Derby boss Brian Clough ended this controversial clash by branding the Italians "cheating bastards." His anger stemmed from the fact that both Roy McFarland and Archie Gemmill were booked, ruling them out of the return leg, and Juventus’ substitute Helmut Haller was seen deep in conversation with his fellow countryman, German referee Gerhard Shulenburg, both before the game and at half-time fuelling suspicions that he had been bribed. Later revelations that the referee for the second leg, Portuguese Francisco Lobo, was approached by a man named Dezso Solti, who had offered Lobo inducements to favour Juventus, did little to dispel the doubts about the first match.

8) Inter Milan 3-0 Liverpool, European Cup semi-final, April 1965
A highly contentious defeat that robbed Liverpool of their first chance of European glory. Having won the first leg at Anfield 3-1, the Reds were favourites to go through but they were beaten 3-0 in front of 90,000 fans in the San Siro. Ian St John saw one legitimate goal chalked off, while Spanish referee Jose Maria Oritz de Mendibil allowed two controversial Inter goals to stand. One Liverpool director responded by claiming that "they are never going to let a British team win the European Cup."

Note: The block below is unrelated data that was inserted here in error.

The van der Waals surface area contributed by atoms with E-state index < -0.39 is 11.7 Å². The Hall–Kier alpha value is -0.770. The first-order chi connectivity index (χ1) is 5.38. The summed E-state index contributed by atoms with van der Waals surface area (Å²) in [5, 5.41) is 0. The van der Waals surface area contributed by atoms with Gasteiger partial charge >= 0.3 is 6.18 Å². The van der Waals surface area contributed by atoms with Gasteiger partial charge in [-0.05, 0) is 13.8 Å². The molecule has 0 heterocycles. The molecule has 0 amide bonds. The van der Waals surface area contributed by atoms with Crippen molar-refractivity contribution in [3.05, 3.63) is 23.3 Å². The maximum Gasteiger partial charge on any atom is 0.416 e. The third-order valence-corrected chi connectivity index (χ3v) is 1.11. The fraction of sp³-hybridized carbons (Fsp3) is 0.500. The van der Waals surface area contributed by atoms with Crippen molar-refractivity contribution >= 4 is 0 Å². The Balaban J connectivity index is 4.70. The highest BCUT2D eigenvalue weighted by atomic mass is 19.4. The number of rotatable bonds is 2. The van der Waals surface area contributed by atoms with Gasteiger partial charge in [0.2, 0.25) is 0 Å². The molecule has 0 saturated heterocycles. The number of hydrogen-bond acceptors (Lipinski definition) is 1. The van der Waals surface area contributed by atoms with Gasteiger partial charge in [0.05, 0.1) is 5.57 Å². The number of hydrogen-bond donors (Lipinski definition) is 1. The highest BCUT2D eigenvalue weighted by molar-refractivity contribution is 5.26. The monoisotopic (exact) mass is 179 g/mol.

7) Leeds 0-2 Bayern Munich, European Cup final, May 1975
One of the most tumultuous periods in Leeds' chequered history ended in controversial fashion in Paris. Having picked up the shattered pieces of Brian Clough's inglorious reign at Elland Road, Jimmy Armfield steered the side to the European Cup final, but their dreams of glory were dashed amid a refereeing cheat storm. The Germans won 2-0 on the night, but not before ref Michel Kitabdjian had ruled out Peter Lorimer's valid goal and denied Leeds two clear-cut penalties.